Sen. Pat Roberts (R-Kansas) on Tuesday described in detail an imaginary basketball game he would play with President Obama in which he would explain why he thinks it’s unfair to single out the aviation industry for tax hikes.
“Perhaps he could actually invite me," Roberts said on the Senate floor. "[E]verybody knows the president is a very good basketball player."
Roberts, who said he also plays basketball, then laid out lengthy narrative of how the game that might ensue.
Now mind you, by lengthy, we mean 20 minutes. Twenty long, detailed, imaginary-sweat-filled minutes describing a fantasy one-on-one basketball game with the president of the United States, one in which Roberts would simultaneously talk shop about corporate aircraft depreciation schedules:
“He would probably go to the left corner and sink a three about that time, and I would want to emphasize…that he…seems to be fixated on one specific industry,” said Roberts, adding he would say Obama has "singled out the general aviation industry as an example of big business that serves only the wealthy.”
“And then after I shot and missed it and I would say ‘your ball again, Mr. President,’ I would say as he was trying to drive around me rather successfully, ‘the truth is that these aircraft actually serve as an essential business tool…’” continued Roberts.
Roberts story carried on in a similar colloquial style for about 20-minutes and included several elements of basketball including dribbling, Obama stealing the ball, the president “spot [ting] him 10,” a free shot, a hook shot, and the senior senator from Kansas giving the president a “sort of nudge” when he got under the bucket and the president throwing a “sharp elbow” that resulted in a foul.
I ... I don't know what to say to this. I have to say I've never thought to Google "Pat Roberts Barack Obama fan fiction," and I'm not about to now, but now I know that if I ever do, the most prominent entry will be from Pat Roberts himself.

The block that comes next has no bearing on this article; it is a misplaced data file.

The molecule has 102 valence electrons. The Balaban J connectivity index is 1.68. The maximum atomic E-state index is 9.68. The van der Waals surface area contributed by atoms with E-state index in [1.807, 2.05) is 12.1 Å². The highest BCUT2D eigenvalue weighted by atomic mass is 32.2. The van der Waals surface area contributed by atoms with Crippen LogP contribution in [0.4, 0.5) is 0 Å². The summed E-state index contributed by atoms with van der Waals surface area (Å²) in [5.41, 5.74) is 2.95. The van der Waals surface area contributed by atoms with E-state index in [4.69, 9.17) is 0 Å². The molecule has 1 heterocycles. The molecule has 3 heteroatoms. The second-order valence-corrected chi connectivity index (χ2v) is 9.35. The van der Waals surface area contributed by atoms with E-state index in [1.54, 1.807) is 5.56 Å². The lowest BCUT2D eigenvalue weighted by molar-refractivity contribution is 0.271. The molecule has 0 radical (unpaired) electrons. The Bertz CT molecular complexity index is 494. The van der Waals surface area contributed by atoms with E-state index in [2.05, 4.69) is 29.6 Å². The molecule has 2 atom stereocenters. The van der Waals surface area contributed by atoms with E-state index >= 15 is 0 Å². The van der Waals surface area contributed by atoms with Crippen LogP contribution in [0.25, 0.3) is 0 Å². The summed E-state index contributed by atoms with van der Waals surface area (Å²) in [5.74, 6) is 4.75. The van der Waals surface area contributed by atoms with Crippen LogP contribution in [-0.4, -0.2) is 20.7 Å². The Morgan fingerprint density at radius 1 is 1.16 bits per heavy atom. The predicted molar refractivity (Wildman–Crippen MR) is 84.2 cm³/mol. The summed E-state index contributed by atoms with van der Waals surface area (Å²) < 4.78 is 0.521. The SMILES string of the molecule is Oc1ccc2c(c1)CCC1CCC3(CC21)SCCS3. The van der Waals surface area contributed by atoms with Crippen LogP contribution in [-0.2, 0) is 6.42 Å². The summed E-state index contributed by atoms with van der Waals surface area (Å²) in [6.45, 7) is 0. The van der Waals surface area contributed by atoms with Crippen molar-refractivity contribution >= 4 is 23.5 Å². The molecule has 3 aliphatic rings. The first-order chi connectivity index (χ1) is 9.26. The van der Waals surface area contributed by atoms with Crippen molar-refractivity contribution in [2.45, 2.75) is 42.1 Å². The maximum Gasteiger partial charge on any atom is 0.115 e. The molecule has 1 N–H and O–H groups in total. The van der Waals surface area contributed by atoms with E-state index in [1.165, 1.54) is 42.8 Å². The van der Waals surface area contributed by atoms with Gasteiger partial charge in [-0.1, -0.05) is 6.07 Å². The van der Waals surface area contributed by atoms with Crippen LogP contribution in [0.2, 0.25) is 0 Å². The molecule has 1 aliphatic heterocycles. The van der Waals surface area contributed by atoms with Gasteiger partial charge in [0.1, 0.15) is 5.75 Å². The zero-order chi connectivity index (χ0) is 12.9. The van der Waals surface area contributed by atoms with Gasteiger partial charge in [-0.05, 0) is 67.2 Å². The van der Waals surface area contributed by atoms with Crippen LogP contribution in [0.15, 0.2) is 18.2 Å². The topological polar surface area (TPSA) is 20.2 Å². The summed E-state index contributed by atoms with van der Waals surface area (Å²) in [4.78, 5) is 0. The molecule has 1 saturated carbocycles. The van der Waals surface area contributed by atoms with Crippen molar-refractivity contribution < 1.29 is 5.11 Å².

How would you ... I mean, of all the things to ... I mean, that does sound like the sort of pill-induced dream that a tired senator might have, after a long night of fundraising, but I can't imagine coming up with a 20-minute narration of such a thing on purpose.
The president drove toward the basket, and our shoulders briefly touched. His shirt was warm and moist, and my heart raced. "You know, private aircraft enhance productivity for the job creating class," I said, attempting to match his brisk pace and graceful moves.
And here's what I don't get: it's not like these senators can't get ample time with the president. On the contrary, all we hear about is Republicans refusing to meet with him.
Nearing the hoop, he jumped into the air. It was graceful, like a Gulfstream G650 with optional four-place conference table. "Why, a recent study shows that ..." He dunked, effortlessly, and I was lost in the moment. "All right, that's 12 points to 10," he said, beaming.
"A study shows that merely reupholstering the seats on a Cessna Citation X on a bi-yearly basis can employ up to 25 people, so—"
The president put his finger to his lips. "Don't speak," he whispered. "Just play."
I mean, let's say Roberts does meet with Obama in the near future. What do you say to the president of the United States after you've just gone on at great length, in public, about your imaginary basketball game with him? And even worse, that you were such a business geek that you spent the whole time in your own self-created fantasy world explaining your views on private air travel to him? What a terrible date—I mean, what a boring subject!
Sen. Roberts may be strange, and he may be able to go on for 20 freaking minutes with self-made fantasies involving sweaty conversations between himself and the president, which I am pretty sure really ought to get you on some Secret Service list of possible stalker threats (either the list labeled "do not let these people anywhere near the president" or "check these people for sharp objects whenever they visit"), but in fairness, Roberts did imagine that he lost his own basketball game, in the end. So he's got humility, I think we have to give him that much.
But I knew that America's private aviation industry had won Obama's heart.